Wednesday, Oct 26, 2016
One of America's Great Newspapers ~ Toledo, Ohio


Fusion: Xbox Live with the troops


The U.S. Air Forces in Europe (USAFE) linked with the USO and Microsoft Corp.'s Xbox video game system to launch, Operation: Live Connections last week.

USO services centers around the world are being equipped with Xbox consoles and the Xbox Live online game service, enabling U.S. military personnel to play video games with friends and family across a high-speed connection. Thanks to the Xbox Live headset, service personnel can catch up with family and friends while playing games.

Earlier this year, USAFE conducted research among airmen to determine what elements would improve their way of life and help boost morale. Research concluded that online gaming centers topped the wish list. USAFE services built 17 Xbox game lounges on 14 bases in seven European countries. Beginning this month, USO services centers throughout the country and overseas will be equipped with Xbox consoles, Xbox Live accounts, and popular game titles such as "NFL Fever 2004," "Project Gotham Racing 2" and "Crimson Skies."


Camwear 100 ($399) from DejaView captures a continuously updated, 30-second slice of life as you see it. The Camwear kit consists of a clip-on, miniaturized video camera and a belt-mounted black box with a removable Secure Digital card and a rechargeable battery. A cable connects the camera to the box.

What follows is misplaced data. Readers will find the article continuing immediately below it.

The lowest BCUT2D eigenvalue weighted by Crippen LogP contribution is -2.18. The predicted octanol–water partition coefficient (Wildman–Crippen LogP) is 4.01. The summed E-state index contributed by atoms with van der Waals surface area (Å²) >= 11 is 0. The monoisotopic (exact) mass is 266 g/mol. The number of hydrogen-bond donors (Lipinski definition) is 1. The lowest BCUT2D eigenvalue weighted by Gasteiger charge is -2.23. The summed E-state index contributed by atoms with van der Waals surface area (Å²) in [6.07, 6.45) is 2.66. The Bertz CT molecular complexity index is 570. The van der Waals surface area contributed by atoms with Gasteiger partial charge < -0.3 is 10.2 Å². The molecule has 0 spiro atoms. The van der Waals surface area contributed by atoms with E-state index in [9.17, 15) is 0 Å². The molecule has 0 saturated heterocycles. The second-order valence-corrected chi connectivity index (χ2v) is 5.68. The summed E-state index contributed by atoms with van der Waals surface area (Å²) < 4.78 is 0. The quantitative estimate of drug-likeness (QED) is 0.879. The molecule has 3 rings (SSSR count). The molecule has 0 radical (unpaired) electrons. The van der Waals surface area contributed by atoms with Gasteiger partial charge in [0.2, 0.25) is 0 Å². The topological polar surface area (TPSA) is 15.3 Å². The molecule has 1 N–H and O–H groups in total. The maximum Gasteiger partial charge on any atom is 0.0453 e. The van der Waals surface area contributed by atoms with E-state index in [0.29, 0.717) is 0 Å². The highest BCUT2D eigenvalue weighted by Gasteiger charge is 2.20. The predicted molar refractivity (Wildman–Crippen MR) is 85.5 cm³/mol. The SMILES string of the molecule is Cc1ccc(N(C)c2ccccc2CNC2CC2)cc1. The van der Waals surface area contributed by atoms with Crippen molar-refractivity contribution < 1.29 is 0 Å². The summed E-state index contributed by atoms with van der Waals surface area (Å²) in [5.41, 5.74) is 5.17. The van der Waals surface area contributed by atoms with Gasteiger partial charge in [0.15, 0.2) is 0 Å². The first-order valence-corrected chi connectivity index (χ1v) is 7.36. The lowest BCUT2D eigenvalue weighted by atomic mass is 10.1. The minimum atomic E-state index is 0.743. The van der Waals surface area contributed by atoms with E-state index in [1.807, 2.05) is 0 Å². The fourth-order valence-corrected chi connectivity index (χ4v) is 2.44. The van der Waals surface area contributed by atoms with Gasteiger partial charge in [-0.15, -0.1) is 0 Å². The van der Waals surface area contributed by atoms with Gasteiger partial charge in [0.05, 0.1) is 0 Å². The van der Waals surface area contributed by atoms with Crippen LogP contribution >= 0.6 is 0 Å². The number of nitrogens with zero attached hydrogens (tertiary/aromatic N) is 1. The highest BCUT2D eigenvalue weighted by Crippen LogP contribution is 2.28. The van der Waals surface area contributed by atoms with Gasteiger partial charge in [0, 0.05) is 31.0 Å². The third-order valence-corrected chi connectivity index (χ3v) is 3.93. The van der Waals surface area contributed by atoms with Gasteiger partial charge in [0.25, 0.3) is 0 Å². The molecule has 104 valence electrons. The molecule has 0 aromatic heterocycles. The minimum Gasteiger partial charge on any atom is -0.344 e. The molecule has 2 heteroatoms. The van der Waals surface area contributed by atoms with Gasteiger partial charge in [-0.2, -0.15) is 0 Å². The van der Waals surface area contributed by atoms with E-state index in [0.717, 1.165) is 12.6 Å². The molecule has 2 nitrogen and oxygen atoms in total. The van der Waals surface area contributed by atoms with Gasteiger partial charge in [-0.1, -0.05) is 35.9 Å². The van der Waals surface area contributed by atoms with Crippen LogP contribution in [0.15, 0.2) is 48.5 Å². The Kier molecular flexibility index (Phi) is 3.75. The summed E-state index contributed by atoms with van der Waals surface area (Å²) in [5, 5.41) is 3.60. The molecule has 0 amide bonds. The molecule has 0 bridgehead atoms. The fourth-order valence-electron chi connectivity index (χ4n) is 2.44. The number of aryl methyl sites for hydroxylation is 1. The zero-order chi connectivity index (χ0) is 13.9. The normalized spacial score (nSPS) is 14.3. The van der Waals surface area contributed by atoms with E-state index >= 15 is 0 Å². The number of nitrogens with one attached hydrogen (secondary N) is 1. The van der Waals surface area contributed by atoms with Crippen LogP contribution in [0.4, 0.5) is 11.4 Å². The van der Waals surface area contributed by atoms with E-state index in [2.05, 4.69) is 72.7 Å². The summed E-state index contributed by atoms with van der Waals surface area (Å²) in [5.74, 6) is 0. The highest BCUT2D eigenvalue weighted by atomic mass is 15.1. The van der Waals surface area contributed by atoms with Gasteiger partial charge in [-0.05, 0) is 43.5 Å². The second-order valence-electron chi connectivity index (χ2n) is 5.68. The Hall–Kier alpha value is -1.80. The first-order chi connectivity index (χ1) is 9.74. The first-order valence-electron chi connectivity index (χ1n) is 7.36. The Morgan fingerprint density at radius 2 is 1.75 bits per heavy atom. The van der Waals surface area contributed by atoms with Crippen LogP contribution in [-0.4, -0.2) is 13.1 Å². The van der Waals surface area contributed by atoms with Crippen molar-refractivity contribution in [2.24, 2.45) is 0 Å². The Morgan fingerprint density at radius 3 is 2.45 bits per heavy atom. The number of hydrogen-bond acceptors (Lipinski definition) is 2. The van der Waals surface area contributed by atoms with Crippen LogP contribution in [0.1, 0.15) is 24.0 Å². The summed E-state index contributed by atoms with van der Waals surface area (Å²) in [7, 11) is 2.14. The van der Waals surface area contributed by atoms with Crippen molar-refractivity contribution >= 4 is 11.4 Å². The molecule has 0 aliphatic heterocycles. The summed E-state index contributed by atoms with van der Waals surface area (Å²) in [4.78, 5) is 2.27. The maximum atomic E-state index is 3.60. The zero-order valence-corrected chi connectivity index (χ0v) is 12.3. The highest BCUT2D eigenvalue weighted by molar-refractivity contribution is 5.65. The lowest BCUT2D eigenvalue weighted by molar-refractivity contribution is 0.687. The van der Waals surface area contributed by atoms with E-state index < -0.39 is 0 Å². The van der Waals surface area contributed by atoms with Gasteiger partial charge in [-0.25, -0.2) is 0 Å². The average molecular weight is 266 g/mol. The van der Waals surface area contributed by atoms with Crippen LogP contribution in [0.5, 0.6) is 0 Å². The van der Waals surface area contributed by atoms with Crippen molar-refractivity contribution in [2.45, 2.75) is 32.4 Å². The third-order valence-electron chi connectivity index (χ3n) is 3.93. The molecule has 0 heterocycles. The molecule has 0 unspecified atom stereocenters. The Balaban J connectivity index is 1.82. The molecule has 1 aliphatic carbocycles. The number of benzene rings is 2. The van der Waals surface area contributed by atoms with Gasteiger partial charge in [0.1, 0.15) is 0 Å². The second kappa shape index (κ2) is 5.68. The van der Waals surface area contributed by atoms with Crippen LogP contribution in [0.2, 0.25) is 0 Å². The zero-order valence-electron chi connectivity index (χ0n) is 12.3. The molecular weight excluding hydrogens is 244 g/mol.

When the set is turned on, a buffer memory in the box records 30 seconds of video and sound, which can be written to the memory card by pressing a button on the box. If the data is not recorded, it is overridden with the next 30 seconds worth.

The Camwear 100 comes with a 64-megabyte SD card, which can capture 16 30-second segments, and can accommodate up to a 512-megabyte card. The captured segments can be transferred to a PC through a USB port or played directly through a television or VCR.


CNet has taken control of and temporarily frozen the Web site that allowed independent artists to upload music. The site went dark last week. The home page promised the return of free uploads next year. The site has message boards, though, for visitors to list features they would like to see added.


Create a survey about yourself that your friends can take anonymously. You can select up to 20 questions from a list of 70, many of them having to do with appearance (“How nice is my hair? ) and personal attributes. The site then provides you with the survey s Web address to share with friends. Most do so by including it in their Instant Messenger profiles.

There are 345,000 active users. According to Nielsen/NetRatings, Blunt Truth was among the top 10 most popular sites among users ages 12 to 17 in the United States in September and October, even though it does not advertise. Seventy percent of the site s users were female and that a growing number - 20 percent - were college students.


Just in time for the holidays, the Virtual Dreidel pits you against a team of cartoon children in a cutthroat match of the spinning top game.


Dave Hackenberg covers sports for The Blade. His columns appear every week in The Blade and on



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